Beyond BronyCon: Inside the My Little Pony Convention, Everfree Northwest
The timing couldn't have been better, really. Three days after my final recap of the second season of My Little Pony: Friendship Is Magic was published on The Exhibitionist on August 15, I'd be in Seattle attending Everfree Northwest, the first annual My Little Pony: Friendship Is Magic convention. Specifically, it was the first My Little Pony: Friendship Is Magic convention to bear the name Everfree Northwest -- there have been plenty of other fan conventions in the twenty-two months since the show has been on the air, most notably the quarterly BronyCon, but this would be the first one I'd attended, and I was going to be a part of it!
I'd originally been invited to attend as press, but that fell through for various reasons, and the only real downside is that I didn't receive another press lanyard-badge to add to my collection like the one I'd gotten from Further Confusion. On the other hand, I was going to be doing a panel about my adventures recapping the show, so that upped the anticipation and adrenalin.
I arrived at the Seattle with my traveling companions (and former Frolic co-regulars) Ilene and Porter the day before Evefree began, but we weren't the first to arrive, as we immediately gathered by the spray-painted truck parked in front of the Holiday Inn.
Registration began at 8 a.m. on Friday at the other hotel hosting the convention, the Marriott. The timing was going to be a bit close, since my panel was at 11 and I had a tech setup scheduled for 9:30, but I figured we'd be fine if we got to the Marriott by 7:45. Heck, even though overall attendance was expected to be in the lower four-digit range, how long could the registration line be? After all, nobody ever shows up for a convention on the first morning, particularly not when it's a work day. (And a school day for many, for that matter -- both work and school commitments were why my girlfriend Marta couldn't join us). SO we'd be first in line to register, go to breakfast, and make it to my panel's setup in no time.
Turns out well over 100 other people had the same idea of registering right away. In the first of many attempts over the weekend to humanely corral the herd, they seated us in one of the Marriott's ballrooms. The crowd was excited and happy to be there, even so early in the morning, and there were spontaneous sing-alongs of songs from the show such as "B.B.B.F.F." (cf. "A Canterlot Wedding, Part 1") and "Winter Wrap Up" (cf. "Winter Wrap Up"). And though we were in the untamed frontier of Washington, the new and improved California flag made its first appearance (cf. "Lesson Zero").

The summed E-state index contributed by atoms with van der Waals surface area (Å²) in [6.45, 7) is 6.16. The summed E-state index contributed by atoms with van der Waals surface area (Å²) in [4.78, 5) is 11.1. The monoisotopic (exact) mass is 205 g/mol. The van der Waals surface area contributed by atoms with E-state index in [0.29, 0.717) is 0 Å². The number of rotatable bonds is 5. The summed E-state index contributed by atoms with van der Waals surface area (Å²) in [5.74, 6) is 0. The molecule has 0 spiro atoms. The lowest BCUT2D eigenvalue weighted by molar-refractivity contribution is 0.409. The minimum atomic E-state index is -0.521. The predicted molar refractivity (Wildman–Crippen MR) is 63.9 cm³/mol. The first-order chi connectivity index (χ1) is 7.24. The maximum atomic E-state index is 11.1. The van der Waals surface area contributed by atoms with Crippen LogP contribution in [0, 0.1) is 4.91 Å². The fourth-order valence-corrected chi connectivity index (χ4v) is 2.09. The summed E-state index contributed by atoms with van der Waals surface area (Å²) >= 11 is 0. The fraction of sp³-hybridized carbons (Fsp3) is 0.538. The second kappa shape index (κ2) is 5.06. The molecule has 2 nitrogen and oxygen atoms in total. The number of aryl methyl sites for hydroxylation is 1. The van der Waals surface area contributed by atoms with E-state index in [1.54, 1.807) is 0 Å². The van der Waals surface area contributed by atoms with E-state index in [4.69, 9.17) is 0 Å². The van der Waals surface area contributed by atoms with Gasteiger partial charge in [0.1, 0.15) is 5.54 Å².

I didn't take a census and thus cannot offer percentages, but that morning in the pre-registration room and throughout the rest of the weekend, I saw every age range and all points of the social constructs known as race and gender represented. Whatever the standard media narrative may be -- thanks a lot for that, Wired -- fans of the show are found in all demographics.
Costume-wise, that morning there were already many a Fluttershy and Pinkie Pie, a couple sets of Flim Flam Brothers (cf. "The Super Speedy Cider Squeezy 6000"), and at least one baby dressed as Spike.
My panel, "Deconstructing Equestria: On Recapping Ponies For Fun and (Very Little) Profit," was ... well, it definitely happened, I'll say that much for it. My recaps were never what you'd call "popular" or "known to exist by many of the fans," but about 20 folks showed up out of a combination of curiosity and not being able to get into the Opening Ceremonies. Ah, my people!
I talked about how I came to do the recaps, my philosophies on writing about pop culture, and I did a PowerPoint version of my recap of "The Super Speedy Cider Squeezy 6000." As always when I'm performing, I found a particular audience member to act as my gauge, and making that one teenage girl in the third row crack a smile occasionally was evidence that I didn't totally bomb.
Since it'll pay off later in this article, let's enjoy the title song from that episode right now.
While I was a bit melancholy about the lack of attendance at my panel (I had this fantasy that somebody who's read my recaps would come up to me and say that they'd read my recaps), but at least once it was done I could exhale and enjoy the convention itself -- and there was much to enjoy.